Botrychium virginianum

Botrychium virginianum (L.) Sw.
(of Virginia, Linnaeus giving many plants from the eastern U.S. this epithet, for this species in the type description he cited Gronovius’ Flora Virginica, published in two volumes, in 1739 and 1742)

Local names: rattlesnake fern, virginia grape fern, common grape fern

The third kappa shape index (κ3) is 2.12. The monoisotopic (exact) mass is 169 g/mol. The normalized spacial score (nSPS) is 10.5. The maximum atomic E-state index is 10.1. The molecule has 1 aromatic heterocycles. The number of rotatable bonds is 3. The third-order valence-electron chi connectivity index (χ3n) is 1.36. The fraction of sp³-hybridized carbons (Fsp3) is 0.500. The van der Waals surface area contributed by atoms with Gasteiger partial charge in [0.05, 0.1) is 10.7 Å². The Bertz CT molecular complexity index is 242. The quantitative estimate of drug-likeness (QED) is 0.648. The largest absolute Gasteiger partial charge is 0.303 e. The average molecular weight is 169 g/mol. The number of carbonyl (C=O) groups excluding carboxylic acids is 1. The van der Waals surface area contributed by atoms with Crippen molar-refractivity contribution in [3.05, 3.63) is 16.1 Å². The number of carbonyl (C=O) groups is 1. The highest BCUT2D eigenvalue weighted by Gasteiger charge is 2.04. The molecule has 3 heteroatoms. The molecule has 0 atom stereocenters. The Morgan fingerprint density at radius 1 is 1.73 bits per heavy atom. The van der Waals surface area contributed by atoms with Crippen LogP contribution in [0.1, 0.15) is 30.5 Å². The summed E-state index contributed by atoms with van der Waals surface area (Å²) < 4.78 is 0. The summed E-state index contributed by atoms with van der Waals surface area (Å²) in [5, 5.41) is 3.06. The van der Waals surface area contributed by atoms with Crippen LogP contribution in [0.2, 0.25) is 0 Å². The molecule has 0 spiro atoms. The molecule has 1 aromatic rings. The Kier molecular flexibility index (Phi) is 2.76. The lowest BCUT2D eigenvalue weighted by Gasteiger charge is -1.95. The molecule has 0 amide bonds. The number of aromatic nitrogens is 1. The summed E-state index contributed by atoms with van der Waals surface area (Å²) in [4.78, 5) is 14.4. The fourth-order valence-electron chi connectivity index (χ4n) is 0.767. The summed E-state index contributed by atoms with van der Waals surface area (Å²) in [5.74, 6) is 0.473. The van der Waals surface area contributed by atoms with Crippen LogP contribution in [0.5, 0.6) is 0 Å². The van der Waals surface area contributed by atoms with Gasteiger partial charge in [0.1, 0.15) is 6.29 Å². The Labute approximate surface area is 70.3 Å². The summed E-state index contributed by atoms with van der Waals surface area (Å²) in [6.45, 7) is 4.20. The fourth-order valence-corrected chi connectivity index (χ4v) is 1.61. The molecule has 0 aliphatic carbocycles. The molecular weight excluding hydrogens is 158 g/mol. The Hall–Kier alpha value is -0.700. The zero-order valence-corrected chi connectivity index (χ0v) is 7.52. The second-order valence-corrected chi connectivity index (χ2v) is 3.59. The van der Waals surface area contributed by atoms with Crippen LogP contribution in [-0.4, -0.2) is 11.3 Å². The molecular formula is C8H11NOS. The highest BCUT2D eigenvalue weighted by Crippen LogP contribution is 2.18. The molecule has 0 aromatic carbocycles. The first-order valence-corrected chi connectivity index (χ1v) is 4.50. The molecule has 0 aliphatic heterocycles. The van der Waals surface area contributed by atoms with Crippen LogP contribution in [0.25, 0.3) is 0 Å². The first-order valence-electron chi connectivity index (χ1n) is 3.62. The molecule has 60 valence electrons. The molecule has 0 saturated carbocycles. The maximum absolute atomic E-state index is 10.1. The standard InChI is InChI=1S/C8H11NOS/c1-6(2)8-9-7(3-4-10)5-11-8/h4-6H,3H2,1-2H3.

Plant erect, 8–75 cm tall; roots 15 or fewer, yellow to brown; leaves seasonal, appearing in early spring and dying in summer; sterile blade portion pale green, sessile, thin, herbaceous, 4–30 cm long and wide, 3–5-pinnate-pinnatifid; ultimate leaf segments linear, with midvein present, serrate to lacerate, pointed at apex; 2n = 184 (Wagner & Wagner 1993). Moist, rich woods and thickets; Pineywoods w to Cross Timbers and Prairies (e.g., Montague and Tarrant cos., BRIT; Coryell Co., TEX-LL); also e Edwards Plateau (e.g., Gillespie Co., O’Kennon 11288, Bear Mt., BRIT; Kerr Co., Palmer 1919b); throughout most of Canada and the U.S.; also Mexico to South America, Europe, and Asia (Mickel & Smith 2004). Spores maturing Apr–Jun. [Botrypus virginianus (L.) Holub] If Botrychium is divided into segregate genera, as argued by Hauk et al. (2003), B. virginianum would be recognized in the genus Botrypus. The common name is probably derived from a resemblance of the clusters of sporangia to the rattles of a rattlesnake. Alternatively, it has “been reported that a salve made by boiling the roots of the plant was used by the Cherokee Indians in the treatment of snake bites” (Nelson 2000).

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